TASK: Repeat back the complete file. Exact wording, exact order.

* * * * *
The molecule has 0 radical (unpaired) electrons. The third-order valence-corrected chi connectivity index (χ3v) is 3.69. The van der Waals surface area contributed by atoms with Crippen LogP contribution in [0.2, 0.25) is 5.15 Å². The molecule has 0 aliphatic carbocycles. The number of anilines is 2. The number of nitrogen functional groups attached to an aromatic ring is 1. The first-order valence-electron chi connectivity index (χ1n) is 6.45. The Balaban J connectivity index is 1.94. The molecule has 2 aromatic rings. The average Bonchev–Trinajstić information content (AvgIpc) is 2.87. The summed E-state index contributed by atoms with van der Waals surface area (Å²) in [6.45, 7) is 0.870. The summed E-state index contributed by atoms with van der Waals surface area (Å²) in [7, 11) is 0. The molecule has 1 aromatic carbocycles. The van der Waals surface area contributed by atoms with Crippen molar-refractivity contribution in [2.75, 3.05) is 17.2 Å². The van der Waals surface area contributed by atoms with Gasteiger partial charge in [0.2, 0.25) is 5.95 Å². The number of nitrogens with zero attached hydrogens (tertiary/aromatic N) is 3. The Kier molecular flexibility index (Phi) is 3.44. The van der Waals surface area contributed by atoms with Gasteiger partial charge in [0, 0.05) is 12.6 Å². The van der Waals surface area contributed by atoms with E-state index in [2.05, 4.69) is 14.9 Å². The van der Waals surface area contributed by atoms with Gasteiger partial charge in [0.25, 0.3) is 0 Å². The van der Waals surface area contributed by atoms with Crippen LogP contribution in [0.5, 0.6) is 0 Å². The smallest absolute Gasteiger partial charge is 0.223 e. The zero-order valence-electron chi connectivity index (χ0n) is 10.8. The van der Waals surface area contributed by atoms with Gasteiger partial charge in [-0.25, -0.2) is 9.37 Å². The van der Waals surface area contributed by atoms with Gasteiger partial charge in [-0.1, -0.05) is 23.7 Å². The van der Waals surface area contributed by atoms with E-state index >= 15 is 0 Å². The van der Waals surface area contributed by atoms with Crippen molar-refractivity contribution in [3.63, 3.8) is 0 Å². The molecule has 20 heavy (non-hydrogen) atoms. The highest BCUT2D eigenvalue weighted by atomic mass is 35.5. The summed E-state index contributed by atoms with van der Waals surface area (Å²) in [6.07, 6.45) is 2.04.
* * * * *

The molecule has 0 radical (unpaired) electrons. The third-order valence-corrected chi connectivity index (χ3v) is 3.69. The van der Waals surface area contributed by atoms with Crippen LogP contribution in [0.2, 0.25) is 5.15 Å². The molecule has 0 aliphatic carbocycles. The number of anilines is 2. The number of nitrogen functional groups attached to an aromatic ring is 1. The first-order valence-electron chi connectivity index (χ1n) is 6.45. The Balaban J connectivity index is 1.94. The molecule has 2 aromatic rings. The average Bonchev–Trinajstić information content (AvgIpc) is 2.87. The summed E-state index contributed by atoms with van der Waals surface area (Å²) in [6.45, 7) is 0.870. The summed E-state index contributed by atoms with van der Waals surface area (Å²) in [7, 11) is 0. The molecule has 1 aromatic carbocycles. The van der Waals surface area contributed by atoms with Crippen molar-refractivity contribution in [2.75, 3.05) is 17.2 Å². The van der Waals surface area contributed by atoms with Gasteiger partial charge in [0.2, 0.25) is 5.95 Å². The number of nitrogens with zero attached hydrogens (tertiary/aromatic N) is 3. The Kier molecular flexibility index (Phi) is 3.44. The van der Waals surface area contributed by atoms with Gasteiger partial charge in [0, 0.05) is 12.6 Å². The van der Waals surface area contributed by atoms with E-state index in [2.05, 4.69) is 14.9 Å². The van der Waals surface area contributed by atoms with Gasteiger partial charge in [0.25, 0.3) is 0 Å². The van der Waals surface area contributed by atoms with Crippen LogP contribution in [0.5, 0.6) is 0 Å². The smallest absolute Gasteiger partial charge is 0.223 e. The zero-order valence-electron chi connectivity index (χ0n) is 10.8. The van der Waals surface area contributed by atoms with Gasteiger partial charge in [-0.25, -0.2) is 9.37 Å². The van der Waals surface area contributed by atoms with Gasteiger partial charge in [-0.1, -0.05) is 23.7 Å². The van der Waals surface area contributed by atoms with E-state index >= 15 is 0 Å². The van der Waals surface area contributed by atoms with Crippen molar-refractivity contribution in [3.63, 3.8) is 0 Å². The molecule has 20 heavy (non-hydrogen) atoms. The highest BCUT2D eigenvalue weighted by atomic mass is 35.5. The summed E-state index contributed by atoms with van der Waals surface area (Å²) in [6.07, 6.45) is 2.04.